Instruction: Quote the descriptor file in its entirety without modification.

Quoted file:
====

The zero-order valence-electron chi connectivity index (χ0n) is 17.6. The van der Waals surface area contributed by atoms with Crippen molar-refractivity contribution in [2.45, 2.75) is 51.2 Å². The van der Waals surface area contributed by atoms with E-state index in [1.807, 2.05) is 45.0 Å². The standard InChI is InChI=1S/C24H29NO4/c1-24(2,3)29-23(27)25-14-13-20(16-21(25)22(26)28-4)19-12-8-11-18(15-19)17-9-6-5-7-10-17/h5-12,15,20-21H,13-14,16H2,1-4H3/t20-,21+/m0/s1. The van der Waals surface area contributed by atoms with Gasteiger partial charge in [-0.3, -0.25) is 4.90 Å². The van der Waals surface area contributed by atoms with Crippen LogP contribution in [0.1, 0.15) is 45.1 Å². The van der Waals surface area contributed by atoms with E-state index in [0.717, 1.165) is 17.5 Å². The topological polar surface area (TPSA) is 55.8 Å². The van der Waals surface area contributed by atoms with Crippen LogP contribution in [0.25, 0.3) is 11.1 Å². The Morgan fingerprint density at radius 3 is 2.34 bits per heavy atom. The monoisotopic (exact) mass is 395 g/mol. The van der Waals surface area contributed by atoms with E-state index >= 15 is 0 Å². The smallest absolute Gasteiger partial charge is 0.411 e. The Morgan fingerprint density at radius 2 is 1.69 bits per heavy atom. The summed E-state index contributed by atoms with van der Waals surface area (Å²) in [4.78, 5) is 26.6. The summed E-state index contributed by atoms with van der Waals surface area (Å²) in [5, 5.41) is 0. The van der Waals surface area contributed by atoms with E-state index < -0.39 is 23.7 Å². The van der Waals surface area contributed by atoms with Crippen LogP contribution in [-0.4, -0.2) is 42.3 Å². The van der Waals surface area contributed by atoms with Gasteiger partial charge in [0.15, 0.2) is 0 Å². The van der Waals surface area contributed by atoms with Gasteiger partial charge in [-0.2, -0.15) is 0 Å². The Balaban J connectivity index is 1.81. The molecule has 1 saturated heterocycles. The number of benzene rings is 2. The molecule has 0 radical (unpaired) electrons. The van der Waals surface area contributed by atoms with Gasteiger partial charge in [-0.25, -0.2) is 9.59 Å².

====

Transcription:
The zero-order valence-electron chi connectivity index (χ0n) is 17.6. The van der Waals surface area contributed by atoms with Crippen molar-refractivity contribution in [2.45, 2.75) is 51.2 Å². The van der Waals surface area contributed by atoms with E-state index in [1.807, 2.05) is 45.0 Å². The standard InChI is InChI=1S/C24H29NO4/c1-24(2,3)29-23(27)25-14-13-20(16-21(25)22(26)28-4)19-12-8-11-18(15-19)17-9-6-5-7-10-17/h5-12,15,20-21H,13-14,16H2,1-4H3/t20-,21+/m0/s1. The van der Waals surface area contributed by atoms with Gasteiger partial charge in [-0.3, -0.25) is 4.90 Å². The van der Waals surface area contributed by atoms with Crippen LogP contribution in [0.1, 0.15) is 45.1 Å². The van der Waals surface area contributed by atoms with E-state index in [0.717, 1.165) is 17.5 Å². The topological polar surface area (TPSA) is 55.8 Å². The van der Waals surface area contributed by atoms with Crippen LogP contribution in [0.25, 0.3) is 11.1 Å². The Morgan fingerprint density at radius 3 is 2.34 bits per heavy atom. The monoisotopic (exact) mass is 395 g/mol. The van der Waals surface area contributed by atoms with E-state index >= 15 is 0 Å². The smallest absolute Gasteiger partial charge is 0.411 e. The Morgan fingerprint density at radius 2 is 1.69 bits per heavy atom. The summed E-state index contributed by atoms with van der Waals surface area (Å²) in [4.78, 5) is 26.6. The summed E-state index contributed by atoms with van der Waals surface area (Å²) in [5, 5.41) is 0. The van der Waals surface area contributed by atoms with E-state index < -0.39 is 23.7 Å². The van der Waals surface area contributed by atoms with Crippen LogP contribution in [-0.4, -0.2) is 42.3 Å². The van der Waals surface area contributed by atoms with Gasteiger partial charge in [0.15, 0.2) is 0 Å². The van der Waals surface area contributed by atoms with Gasteiger partial charge in [-0.2, -0.15) is 0 Å². The Balaban J connectivity index is 1.81. The molecule has 1 saturated heterocycles. The number of benzene rings is 2. The molecule has 0 radical (unpaired) electrons. The van der Waals surface area contributed by atoms with Gasteiger partial charge in [-0.25, -0.2) is 9.59 Å².